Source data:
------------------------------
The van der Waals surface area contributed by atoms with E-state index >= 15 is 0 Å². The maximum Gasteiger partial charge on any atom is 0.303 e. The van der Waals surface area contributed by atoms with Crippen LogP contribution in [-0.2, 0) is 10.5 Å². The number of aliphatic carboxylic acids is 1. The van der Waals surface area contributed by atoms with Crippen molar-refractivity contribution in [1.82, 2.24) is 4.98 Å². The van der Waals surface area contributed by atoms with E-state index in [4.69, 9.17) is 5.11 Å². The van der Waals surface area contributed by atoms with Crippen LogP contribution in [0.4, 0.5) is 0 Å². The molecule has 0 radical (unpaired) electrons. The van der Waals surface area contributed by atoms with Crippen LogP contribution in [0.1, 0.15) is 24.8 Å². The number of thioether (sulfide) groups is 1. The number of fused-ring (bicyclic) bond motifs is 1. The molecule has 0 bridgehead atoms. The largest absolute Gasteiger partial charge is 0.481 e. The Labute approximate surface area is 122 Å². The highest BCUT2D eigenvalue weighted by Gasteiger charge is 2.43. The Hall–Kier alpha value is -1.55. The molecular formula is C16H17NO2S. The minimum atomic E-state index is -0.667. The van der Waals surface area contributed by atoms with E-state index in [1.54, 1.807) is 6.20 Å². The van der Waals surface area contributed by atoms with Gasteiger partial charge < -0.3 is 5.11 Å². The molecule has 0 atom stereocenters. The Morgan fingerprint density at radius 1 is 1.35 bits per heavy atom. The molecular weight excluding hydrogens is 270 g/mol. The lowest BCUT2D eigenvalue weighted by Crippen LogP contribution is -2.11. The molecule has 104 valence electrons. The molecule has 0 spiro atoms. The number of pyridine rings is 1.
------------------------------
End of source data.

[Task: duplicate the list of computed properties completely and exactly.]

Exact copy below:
The van der Waals surface area contributed by atoms with E-state index >= 15 is 0 Å². The maximum Gasteiger partial charge on any atom is 0.303 e. The van der Waals surface area contributed by atoms with Crippen LogP contribution in [-0.2, 0) is 10.5 Å². The number of aliphatic carboxylic acids is 1. The van der Waals surface area contributed by atoms with Crippen molar-refractivity contribution in [1.82, 2.24) is 4.98 Å². The van der Waals surface area contributed by atoms with E-state index in [4.69, 9.17) is 5.11 Å². The van der Waals surface area contributed by atoms with Crippen LogP contribution in [0.4, 0.5) is 0 Å². The molecule has 0 radical (unpaired) electrons. The van der Waals surface area contributed by atoms with Crippen LogP contribution in [0.1, 0.15) is 24.8 Å². The number of thioether (sulfide) groups is 1. The number of fused-ring (bicyclic) bond motifs is 1. The molecule has 0 bridgehead atoms. The largest absolute Gasteiger partial charge is 0.481 e. The Labute approximate surface area is 122 Å². The highest BCUT2D eigenvalue weighted by Gasteiger charge is 2.43. The Hall–Kier alpha value is -1.55. The molecular formula is C16H17NO2S. The minimum atomic E-state index is -0.667. The van der Waals surface area contributed by atoms with E-state index in [1.54, 1.807) is 6.20 Å². The van der Waals surface area contributed by atoms with Gasteiger partial charge < -0.3 is 5.11 Å². The molecule has 0 atom stereocenters. The Morgan fingerprint density at radius 1 is 1.35 bits per heavy atom. The molecular weight excluding hydrogens is 270 g/mol. The lowest BCUT2D eigenvalue weighted by Crippen LogP contribution is -2.11. The molecule has 104 valence electrons. The molecule has 0 spiro atoms. The number of pyridine rings is 1.